Marisol’s childhood was a lavish one. Her life began in Paris, France despite her Venezuelan background. The family’s top-notch lifestyle, funded by the Venezuelan oil industry and real estate, allowed the Escobars the luxury of jet-setting from continent to continent. Marisol’s list of addresses included Venezuela, multiple countries in Europe, and the States. After the death of Josefina Hernandez, Marisol’s mother, in 1941 the remaining 3 members of the Escobar clan settled in Los Angeles.
Marisol dabbled with drawing before realizing she wanted to become a painter. She enrolled in art classes at the Jepson School in Los Angeles when she was only sixteen. While everything seemed in place for Marisol, there was an internal battle brewing. In an interview in 1984 conducted by Avis Berman of the Smithsonian, Marisol revealed her secret, self-inflicted penance. Her dedication to Catholicism caused the brief period of punishments which included walking on her knees until they bled, not speaking for long periods of time, and wearing tightly knotted ropes around her waist in the honor of saints and martyrs.
Encouragement from her father is what pushed Marisol’s career forward. He funded a trip to Paris for his baby girl to study art at the prestigious Ecole des Beaux Arts in 1949. Marisol felt creatively restricted at the school and left a year later. She took her passion to New York City in search of more creative styles. She remained there from 1950-1954 taking classes from decorative painter Yasuo Kuniyoshi at New York’s Art Students League, the ‘dean of Abstract Expressionism,’ Hans Hoffman, and other Abstract Expressionists like Willem de Kooning.
Up to this point in her artistic career, Marisol focused on primarily painting. During her studies in NYC she came in contact with Pre-Columbian artifacts which inspired her to abandon her first love and begin a new affair with sculpture. Her only ‘formal’ training with sculpting was a clay molding class at the Brooklyn Museum Art School. Otherwise, Marisol was self-taught. Her early works were exhibited in the Tanger Gallery with other artists on the the rise. The co-op show caught the eye of art dealer Leo Castelli who set up her first solo show in 1958.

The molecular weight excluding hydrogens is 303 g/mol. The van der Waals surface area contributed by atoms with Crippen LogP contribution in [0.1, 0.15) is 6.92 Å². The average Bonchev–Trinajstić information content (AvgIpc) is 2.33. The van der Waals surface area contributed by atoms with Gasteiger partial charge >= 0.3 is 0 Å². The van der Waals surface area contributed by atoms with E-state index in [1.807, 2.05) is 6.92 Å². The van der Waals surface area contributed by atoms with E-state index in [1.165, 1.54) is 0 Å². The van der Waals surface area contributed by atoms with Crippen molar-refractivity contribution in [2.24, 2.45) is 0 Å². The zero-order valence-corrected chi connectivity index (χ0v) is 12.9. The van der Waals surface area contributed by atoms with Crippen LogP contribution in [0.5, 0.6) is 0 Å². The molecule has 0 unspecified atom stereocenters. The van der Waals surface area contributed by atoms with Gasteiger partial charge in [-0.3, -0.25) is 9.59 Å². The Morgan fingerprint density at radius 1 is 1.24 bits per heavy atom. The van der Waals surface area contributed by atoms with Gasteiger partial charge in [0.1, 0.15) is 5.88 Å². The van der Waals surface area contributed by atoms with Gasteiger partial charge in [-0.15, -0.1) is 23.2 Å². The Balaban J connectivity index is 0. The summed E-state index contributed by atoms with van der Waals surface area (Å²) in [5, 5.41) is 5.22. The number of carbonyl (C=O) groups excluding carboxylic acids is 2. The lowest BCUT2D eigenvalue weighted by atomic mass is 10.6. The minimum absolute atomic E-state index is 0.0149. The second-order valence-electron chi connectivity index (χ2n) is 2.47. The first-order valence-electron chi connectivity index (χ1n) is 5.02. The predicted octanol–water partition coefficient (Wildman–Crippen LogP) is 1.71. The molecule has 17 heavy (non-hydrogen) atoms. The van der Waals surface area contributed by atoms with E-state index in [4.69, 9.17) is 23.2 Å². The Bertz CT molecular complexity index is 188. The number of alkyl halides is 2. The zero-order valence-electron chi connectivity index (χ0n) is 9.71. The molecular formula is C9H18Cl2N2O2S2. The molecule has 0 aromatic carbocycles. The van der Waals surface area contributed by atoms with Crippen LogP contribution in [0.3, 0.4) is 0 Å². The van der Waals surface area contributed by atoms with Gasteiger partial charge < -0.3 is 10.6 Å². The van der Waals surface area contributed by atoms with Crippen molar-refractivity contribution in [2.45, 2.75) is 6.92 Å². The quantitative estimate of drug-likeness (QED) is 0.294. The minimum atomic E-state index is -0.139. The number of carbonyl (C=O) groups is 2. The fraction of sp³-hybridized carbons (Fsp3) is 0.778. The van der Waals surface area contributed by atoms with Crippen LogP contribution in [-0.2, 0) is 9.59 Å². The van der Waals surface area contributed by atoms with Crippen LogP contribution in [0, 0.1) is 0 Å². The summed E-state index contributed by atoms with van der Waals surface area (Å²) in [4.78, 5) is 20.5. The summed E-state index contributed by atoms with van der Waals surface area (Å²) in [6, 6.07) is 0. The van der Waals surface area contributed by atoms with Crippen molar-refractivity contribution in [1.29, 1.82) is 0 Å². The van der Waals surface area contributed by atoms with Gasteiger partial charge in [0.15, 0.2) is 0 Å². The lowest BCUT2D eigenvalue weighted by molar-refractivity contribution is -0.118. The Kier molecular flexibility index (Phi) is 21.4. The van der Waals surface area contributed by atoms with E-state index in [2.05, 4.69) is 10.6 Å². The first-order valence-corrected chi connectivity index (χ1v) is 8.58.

Through the 1960s and 170s, much of Marisol’s work became socially inspired. She wanted to take a break from the commercial Pop Art movement and focus on something more serious. She depicted minorities and the disadvantaged in her work throughout the two decades. One of her most famous works is a re-creation of Leonardo da Vinci’s Last Supper. Marisol based her interpretation on the un-edited da Vinci piece which included a bodiless hand gripping a dagger.
Marisol’s innovative work earned her Honorary Doctorates from Moore College of Art in Philadelphia, Rhode Island School of Design, and New York State University. She continues to work out of her home in TriBeCa.
Image Layout: Phaymiss
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